|More than 20 stakeholders identified and arranged in diagram; role, functions, motivation, main concern, availability, and relations to other stakeholders are described.||30+ stakeholders identified and arranged in diagram; role, functions, motivation, main concern, availability, and relations to other stakeholders are described well in detail.|
|Correctness||Stakeholders are not identified and classified or mainly incorrectly so.||Stakeholders are identified and classified correctly to at least 50%.||Stakeholders are identified and classified mostly correct and the majority of their characteristics is accurate.||Stakeholders are identified and classified correctly in all their characteristics as well as their relationships to each other.|
|Understandability||Diagram is missing, illegible, confusing or plain wrong.||Diagram is rudimentary but shows a clear structure of stakeholders and their relations.||Diagram is well-structured and easy to understand in its relations between the elements.||Diagram is easy to understand, very well structured and nicely visualized.|
- What should the instructor know before using this activity?
- Stakeholder models allow for some variation in correct solutions.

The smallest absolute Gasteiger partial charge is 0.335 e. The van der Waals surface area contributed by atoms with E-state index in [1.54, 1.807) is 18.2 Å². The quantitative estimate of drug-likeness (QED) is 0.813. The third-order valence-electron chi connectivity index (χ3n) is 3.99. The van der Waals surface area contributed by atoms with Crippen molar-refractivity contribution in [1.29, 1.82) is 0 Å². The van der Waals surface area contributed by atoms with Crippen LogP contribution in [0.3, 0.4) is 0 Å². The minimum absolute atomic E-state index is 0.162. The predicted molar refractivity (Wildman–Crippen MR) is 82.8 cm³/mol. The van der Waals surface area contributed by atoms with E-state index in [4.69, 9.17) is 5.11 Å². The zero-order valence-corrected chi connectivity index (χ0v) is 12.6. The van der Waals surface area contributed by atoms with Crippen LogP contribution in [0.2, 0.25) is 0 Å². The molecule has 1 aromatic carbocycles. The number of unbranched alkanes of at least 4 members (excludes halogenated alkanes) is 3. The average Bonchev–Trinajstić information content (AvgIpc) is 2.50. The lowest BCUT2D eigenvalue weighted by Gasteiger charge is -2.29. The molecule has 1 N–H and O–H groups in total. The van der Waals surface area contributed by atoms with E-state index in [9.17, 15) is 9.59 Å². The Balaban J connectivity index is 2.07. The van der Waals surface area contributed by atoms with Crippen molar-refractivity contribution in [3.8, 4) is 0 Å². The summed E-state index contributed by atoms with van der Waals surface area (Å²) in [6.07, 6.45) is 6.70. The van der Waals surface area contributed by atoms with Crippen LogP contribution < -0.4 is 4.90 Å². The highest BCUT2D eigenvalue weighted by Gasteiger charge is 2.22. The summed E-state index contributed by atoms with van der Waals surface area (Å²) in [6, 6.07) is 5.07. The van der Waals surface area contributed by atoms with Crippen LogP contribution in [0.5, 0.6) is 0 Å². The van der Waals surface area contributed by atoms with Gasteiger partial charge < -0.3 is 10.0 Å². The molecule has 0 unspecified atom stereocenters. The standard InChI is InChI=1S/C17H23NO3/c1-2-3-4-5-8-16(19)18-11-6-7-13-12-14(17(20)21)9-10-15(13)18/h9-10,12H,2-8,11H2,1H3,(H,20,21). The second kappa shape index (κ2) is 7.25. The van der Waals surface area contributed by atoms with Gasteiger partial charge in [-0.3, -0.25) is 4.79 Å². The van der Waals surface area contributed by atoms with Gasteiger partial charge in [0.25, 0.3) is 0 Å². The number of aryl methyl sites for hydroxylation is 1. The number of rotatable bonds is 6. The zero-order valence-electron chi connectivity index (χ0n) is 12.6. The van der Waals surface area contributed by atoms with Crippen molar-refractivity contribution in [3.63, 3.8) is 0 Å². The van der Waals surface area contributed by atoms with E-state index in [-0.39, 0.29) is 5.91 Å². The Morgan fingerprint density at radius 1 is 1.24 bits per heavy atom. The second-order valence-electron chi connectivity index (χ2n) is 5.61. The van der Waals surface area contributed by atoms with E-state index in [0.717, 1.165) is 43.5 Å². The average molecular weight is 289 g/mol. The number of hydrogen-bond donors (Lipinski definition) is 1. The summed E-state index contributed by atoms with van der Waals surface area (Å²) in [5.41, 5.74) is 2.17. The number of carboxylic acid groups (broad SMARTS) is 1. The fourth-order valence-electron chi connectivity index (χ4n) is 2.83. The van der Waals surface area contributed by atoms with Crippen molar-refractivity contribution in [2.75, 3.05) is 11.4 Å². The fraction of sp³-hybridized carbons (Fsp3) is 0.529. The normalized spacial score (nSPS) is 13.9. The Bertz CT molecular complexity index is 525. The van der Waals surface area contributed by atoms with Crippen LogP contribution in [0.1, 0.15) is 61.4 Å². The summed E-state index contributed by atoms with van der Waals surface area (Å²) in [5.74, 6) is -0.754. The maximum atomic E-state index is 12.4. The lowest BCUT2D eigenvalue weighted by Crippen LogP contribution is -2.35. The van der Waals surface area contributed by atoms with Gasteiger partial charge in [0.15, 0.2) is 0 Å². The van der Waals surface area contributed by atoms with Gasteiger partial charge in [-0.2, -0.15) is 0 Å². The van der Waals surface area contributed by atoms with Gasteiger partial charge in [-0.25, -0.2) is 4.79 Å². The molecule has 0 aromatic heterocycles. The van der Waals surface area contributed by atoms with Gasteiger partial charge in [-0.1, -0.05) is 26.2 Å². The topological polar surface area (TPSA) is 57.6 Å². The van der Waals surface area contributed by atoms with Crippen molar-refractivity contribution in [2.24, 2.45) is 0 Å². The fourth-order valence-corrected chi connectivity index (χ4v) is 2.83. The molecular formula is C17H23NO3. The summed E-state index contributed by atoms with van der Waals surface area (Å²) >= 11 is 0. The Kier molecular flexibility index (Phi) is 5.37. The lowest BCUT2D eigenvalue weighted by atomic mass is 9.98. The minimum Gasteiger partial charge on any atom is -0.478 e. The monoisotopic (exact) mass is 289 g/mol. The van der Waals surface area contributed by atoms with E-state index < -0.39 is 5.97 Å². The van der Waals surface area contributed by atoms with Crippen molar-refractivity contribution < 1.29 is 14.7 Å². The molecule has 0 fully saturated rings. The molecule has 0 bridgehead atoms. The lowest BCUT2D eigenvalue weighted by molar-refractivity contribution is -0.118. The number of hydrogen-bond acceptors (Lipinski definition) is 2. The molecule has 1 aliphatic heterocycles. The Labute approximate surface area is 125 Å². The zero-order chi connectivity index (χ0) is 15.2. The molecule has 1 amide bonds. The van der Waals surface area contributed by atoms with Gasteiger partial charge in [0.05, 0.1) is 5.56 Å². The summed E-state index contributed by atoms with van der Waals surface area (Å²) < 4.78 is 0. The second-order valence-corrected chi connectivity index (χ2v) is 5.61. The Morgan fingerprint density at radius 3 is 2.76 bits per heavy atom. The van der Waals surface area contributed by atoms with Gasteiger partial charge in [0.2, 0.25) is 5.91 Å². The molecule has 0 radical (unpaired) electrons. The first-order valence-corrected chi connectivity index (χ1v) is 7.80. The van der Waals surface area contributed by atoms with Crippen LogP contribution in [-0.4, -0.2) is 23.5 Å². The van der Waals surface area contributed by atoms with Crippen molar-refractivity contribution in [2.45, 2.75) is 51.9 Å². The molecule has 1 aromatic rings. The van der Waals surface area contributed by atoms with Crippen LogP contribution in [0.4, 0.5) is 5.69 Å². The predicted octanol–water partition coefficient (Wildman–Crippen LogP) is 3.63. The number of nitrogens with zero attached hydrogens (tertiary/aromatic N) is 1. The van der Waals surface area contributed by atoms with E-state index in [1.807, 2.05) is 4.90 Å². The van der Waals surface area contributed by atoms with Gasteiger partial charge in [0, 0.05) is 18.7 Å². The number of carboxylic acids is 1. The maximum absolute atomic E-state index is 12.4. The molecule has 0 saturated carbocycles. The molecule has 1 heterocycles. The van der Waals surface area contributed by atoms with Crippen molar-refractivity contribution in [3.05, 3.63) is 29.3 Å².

- Students find it helpful to see several good examples before attempting this activity.
- Students will try to copy closely what they see in the example so the notation of the examples should be chosen as close to what the instructor prefers as possible.
- What are some likely difficulties that an instructor may encounter using this activity?
- Students may try to copy all the standard stakeholders and not think any further than that. It is helpful to let them think about the specific application domain of a system or ask them to name the stakeholders as specific as possible.
Suggestions for Open Source Community
Stakeholder models could enrich the documentation of the system.
Area & Unit(s)
Describing functional requirements using, for example, use cases or users stories, Requirements analysis modeling techniques
twice 75 minutes (or start in lab and finish as homework)
computer lab with internet